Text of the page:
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Illinois and Nevada are fighting over where to store nuclear waste

President Trump’s Department of Energy has expressed interest in restarting research and development at Yucca Mountain in Nevada.

American nuclear power plants produce a lot of radioactive waste, more than 2,000 tons each year, and there’s a lot of controversy over where to put it.

For now, it's spread out in temporary storage casks at about 70 sites across the country, but the Trump administration is eyeing a site in Nevada as a permanent solution.

The U.S. Department of Energy decided in 1987 that the best place to put the waste is inside a mountain in the Nevada desert, about 100 miles from Las Vegas. But that project — the Yucca Mountain Nuclear Waste Repository — has been tied up in permitting red-tape and politics, as Nevada’s elected leaders have aimed to protect their state from catastrophe if something goes wrong. Pressured by powerful then-U.S. Sen. Harry Reid, a Nevada Democrat, the Obama administration stopped funding for the Yucca Mountain project’s license in 2010.


But Reid is gone. And President Trump’s Department of Energy has expressed interest in restarting research and development at Yucca Mountain. Seeing an opening, Illinois Republican Rep. John Shimkus, chair of the Environment Subcommittee of the House Energy and Commerce Committee, has plowed ahead with a bill passed through the House that would bring Yucca Mountain much closer to opening its doors.

But another Nevada senator is standing in the way. This time, it’s U.S. Sen. Dean Heller, a Republican, who has pledged that Nevada will never be the nation’s nuclear waste dumping ground.

“Under my watch, I will not let one more hard-earned taxpayer dollar go toward this failed project,” Heller said in a statement this spring. “Yucca Mountain is dead; it is that simple.”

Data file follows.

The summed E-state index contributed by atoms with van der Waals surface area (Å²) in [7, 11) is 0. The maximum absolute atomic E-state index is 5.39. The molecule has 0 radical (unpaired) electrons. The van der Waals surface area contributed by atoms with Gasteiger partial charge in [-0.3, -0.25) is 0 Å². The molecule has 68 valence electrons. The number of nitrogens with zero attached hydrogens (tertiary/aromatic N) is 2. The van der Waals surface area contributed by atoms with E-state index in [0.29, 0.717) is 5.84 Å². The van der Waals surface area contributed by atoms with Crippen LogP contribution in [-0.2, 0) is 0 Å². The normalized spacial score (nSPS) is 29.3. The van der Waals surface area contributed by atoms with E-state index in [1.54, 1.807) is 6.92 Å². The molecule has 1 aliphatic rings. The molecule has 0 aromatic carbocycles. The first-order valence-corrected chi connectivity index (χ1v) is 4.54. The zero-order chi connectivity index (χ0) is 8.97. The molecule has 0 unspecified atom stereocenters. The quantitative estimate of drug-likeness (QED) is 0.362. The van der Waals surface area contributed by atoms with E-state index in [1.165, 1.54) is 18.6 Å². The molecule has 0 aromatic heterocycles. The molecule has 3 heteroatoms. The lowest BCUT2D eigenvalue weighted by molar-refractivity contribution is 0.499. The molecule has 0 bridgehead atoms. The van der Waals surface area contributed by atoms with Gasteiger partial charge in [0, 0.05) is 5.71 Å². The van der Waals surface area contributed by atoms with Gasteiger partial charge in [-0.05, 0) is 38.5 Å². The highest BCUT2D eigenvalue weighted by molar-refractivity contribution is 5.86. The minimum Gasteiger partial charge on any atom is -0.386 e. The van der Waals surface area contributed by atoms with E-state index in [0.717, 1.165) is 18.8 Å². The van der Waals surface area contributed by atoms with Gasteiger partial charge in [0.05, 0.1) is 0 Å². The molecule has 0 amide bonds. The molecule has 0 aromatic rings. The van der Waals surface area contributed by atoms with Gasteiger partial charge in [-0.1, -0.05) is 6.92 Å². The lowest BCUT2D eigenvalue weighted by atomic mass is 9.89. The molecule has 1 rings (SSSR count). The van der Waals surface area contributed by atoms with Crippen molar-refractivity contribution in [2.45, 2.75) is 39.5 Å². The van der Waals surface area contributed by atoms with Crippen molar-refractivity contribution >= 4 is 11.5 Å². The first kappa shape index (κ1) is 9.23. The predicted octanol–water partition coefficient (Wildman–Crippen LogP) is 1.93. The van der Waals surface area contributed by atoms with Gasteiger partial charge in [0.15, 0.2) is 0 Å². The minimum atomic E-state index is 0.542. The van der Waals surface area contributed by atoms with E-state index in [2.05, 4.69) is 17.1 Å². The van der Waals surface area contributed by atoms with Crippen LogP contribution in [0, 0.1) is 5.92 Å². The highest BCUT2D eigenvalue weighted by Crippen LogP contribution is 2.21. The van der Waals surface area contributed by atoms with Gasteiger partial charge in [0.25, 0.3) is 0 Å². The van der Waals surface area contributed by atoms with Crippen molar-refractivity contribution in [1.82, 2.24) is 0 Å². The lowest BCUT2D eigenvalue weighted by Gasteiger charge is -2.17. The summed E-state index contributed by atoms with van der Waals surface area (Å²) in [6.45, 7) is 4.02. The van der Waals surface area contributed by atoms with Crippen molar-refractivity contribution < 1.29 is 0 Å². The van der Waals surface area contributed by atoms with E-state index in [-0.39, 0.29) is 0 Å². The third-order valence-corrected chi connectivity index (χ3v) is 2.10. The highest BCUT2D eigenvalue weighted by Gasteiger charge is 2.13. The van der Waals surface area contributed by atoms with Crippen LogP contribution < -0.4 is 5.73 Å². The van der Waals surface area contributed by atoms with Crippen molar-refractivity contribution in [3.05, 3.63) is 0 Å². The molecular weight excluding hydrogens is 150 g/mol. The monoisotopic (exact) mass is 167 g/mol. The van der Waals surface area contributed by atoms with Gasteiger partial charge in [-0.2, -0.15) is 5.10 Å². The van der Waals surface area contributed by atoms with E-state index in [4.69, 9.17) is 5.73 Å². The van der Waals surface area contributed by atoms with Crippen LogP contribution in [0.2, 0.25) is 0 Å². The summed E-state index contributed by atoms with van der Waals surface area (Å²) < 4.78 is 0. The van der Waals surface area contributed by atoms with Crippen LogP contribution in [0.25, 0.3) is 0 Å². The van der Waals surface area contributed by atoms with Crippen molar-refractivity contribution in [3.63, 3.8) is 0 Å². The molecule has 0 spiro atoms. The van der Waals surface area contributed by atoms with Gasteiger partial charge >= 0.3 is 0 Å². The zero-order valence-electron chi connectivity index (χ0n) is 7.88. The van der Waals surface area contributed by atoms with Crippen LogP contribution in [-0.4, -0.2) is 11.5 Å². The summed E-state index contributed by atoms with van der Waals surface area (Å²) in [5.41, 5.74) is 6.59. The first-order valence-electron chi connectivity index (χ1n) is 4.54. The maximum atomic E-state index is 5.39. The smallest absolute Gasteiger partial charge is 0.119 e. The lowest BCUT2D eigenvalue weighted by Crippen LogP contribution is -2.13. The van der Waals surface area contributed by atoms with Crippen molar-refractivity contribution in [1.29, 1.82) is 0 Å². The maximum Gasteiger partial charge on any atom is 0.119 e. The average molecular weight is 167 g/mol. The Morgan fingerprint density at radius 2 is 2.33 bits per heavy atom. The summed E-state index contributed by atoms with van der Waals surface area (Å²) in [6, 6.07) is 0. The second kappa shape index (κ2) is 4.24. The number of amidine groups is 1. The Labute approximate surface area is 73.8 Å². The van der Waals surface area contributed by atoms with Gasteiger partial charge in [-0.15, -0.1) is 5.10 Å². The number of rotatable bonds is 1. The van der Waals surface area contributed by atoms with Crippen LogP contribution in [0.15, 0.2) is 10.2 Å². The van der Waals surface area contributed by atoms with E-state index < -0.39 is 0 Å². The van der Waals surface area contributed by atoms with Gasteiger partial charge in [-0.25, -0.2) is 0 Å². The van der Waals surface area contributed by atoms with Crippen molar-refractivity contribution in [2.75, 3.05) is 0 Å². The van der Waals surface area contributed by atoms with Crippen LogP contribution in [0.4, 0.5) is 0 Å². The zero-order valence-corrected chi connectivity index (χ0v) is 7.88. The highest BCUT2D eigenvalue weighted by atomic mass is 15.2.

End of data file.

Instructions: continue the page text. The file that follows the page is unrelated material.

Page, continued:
In a Washington rarity, something trumped partisanship: geography. Illinois has more nuclear waste than any other state, and Shimkus is prepared to fire on members of his own party if it means winning the fight to get nuclear waste out.

“When it was Obama and Reid, I could do some righteous anger, partisan-wise,” Shimkus said. “But now it’s [Republican Senate Majority Leader Mitch] McConnell and [Republican House Speaker] Paul Ryan."

Without a permanent solution for storing nuclear waste -- which is dangerous some 10,000 years after it’s considered spent fuel -- the nuclear plants themselves store the waste onsite, in so-called concrete “casks,” arranged on the edges of properties. That spent nuclear fuel is piled up in more than 80 locations across the country.

At a nuclear power plant outside Rockford, Illinois, Shimkus said his state of 13 million people shouldn’t bear the risk of radioactive waste.

“If [casks] stay here, they'll stay here forever,” Shimkus said from the Byron Generating Station, about 100 miles from Chicago. “And the nuclear regulatory commission says these [casks] are safe.

“But it's only safe for about 40 or 50 years. Let's find a permanent repository. If completed, Yucca Mountain will be safe for this type of storage for a million years.”